A very small study in Australia of cannabis addicts found that giving them lithium helped.
Lithium was commonly prescribed to people with bipolar disorder before the new generation of drugs. The study was of 20 people who had smoked marijuana every day for nine years. They took 500 milligrams of lithium twice daily for seven days. Three months later, most were getting high less and some had quit entirely.
Adam Winstock, chief investigator in the study, and on the staff of the Corella Drug Treatment Services and the University of New South Wales, admits the sample was really, really small.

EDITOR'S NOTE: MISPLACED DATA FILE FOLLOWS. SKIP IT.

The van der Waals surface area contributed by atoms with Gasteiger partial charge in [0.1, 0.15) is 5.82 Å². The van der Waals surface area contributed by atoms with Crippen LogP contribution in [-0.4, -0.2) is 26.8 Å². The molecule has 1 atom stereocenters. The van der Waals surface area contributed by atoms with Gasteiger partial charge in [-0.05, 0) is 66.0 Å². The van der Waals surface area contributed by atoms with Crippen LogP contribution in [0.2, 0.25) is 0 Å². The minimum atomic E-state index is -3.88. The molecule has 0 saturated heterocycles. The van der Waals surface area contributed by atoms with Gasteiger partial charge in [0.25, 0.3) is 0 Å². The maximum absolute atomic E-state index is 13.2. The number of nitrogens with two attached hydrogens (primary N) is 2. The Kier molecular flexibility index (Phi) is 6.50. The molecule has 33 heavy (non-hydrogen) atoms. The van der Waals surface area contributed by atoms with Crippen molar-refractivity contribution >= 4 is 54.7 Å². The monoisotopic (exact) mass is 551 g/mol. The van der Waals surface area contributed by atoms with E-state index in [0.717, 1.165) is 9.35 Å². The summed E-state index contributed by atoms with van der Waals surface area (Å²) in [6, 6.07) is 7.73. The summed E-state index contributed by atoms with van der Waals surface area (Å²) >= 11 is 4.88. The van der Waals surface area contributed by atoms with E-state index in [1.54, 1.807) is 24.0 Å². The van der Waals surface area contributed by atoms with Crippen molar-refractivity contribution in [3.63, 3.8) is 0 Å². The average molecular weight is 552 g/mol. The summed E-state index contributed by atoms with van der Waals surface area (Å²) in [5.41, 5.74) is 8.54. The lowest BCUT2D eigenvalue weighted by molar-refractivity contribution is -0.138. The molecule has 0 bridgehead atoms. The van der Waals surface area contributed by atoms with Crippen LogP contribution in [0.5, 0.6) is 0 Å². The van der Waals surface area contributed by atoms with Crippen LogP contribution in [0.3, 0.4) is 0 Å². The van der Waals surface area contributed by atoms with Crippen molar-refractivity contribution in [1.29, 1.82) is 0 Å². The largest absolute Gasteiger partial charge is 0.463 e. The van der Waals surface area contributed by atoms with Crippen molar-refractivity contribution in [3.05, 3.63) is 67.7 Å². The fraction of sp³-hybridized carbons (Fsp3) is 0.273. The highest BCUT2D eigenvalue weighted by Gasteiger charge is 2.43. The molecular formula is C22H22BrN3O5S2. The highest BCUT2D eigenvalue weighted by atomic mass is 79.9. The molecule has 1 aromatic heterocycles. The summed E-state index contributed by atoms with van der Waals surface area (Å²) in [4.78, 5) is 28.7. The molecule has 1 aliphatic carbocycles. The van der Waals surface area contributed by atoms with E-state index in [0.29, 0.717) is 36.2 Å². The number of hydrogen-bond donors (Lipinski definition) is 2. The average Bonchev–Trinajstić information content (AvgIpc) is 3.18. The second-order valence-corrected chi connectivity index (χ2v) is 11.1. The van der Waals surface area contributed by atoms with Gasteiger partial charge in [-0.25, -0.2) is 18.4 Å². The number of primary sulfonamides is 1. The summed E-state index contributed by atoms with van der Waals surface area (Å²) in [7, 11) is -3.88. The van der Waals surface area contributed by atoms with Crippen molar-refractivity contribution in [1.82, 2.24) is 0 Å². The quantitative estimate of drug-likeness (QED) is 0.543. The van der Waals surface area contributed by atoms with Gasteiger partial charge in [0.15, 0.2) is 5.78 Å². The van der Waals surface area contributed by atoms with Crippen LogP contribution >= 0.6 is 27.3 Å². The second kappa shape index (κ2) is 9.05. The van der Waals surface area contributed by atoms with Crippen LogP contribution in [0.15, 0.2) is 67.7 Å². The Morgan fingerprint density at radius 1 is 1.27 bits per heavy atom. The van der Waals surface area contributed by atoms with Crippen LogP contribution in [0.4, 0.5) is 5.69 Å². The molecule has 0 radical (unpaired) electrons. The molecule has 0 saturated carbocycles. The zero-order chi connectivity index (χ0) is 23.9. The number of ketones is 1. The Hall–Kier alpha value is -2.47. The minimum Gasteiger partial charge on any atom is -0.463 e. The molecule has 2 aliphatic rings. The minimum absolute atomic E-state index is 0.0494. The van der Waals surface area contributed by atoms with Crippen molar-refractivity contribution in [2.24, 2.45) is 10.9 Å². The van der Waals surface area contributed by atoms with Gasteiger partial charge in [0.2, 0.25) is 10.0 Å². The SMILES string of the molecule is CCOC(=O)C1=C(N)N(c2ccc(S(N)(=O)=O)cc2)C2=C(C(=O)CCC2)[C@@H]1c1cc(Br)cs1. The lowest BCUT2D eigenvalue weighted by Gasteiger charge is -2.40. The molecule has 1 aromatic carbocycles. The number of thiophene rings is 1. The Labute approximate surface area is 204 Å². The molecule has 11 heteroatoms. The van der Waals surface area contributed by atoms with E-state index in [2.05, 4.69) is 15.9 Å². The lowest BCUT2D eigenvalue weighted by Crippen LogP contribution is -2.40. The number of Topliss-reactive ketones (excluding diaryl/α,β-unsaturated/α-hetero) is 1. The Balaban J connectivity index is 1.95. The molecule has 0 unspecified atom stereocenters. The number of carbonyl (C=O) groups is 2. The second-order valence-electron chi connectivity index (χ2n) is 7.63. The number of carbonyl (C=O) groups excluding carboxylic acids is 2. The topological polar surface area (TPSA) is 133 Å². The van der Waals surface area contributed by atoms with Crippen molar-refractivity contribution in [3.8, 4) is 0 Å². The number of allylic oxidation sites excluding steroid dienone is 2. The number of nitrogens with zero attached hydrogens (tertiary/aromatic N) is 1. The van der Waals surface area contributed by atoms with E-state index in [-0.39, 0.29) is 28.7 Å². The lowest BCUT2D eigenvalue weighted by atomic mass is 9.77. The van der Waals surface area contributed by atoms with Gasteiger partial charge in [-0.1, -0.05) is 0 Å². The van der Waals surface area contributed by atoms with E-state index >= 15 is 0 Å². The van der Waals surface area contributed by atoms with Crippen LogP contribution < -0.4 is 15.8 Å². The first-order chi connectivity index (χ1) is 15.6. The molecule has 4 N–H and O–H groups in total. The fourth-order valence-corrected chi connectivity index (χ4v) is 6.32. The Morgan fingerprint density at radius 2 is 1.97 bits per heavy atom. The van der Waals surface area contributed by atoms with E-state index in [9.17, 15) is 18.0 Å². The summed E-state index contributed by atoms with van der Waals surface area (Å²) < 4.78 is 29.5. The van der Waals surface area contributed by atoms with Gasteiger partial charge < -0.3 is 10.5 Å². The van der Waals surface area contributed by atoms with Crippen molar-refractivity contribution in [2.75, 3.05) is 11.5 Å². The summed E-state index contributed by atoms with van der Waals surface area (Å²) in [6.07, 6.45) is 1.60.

According to the Sydney Morning Herald,
Studies in rats had shown they experienced an increase in levels of the hormone oxytocin when given lithium during withdrawal from cannabis. Oxytocin is dubbed the "happy hormone" and is released during lactation, orgasm, childbirth, hugging and touching and can produce feelings of wellbeing.
"When the rats were made to go through withdrawal without lithium they appeared to be aggressive and moody, but when they were given lithium they were a little more chilled," Dr Winstock said. "Many people say they smoke a lot of pot because they are depressed, but the truth is that most people in our trial cheered up significantly when they stopped."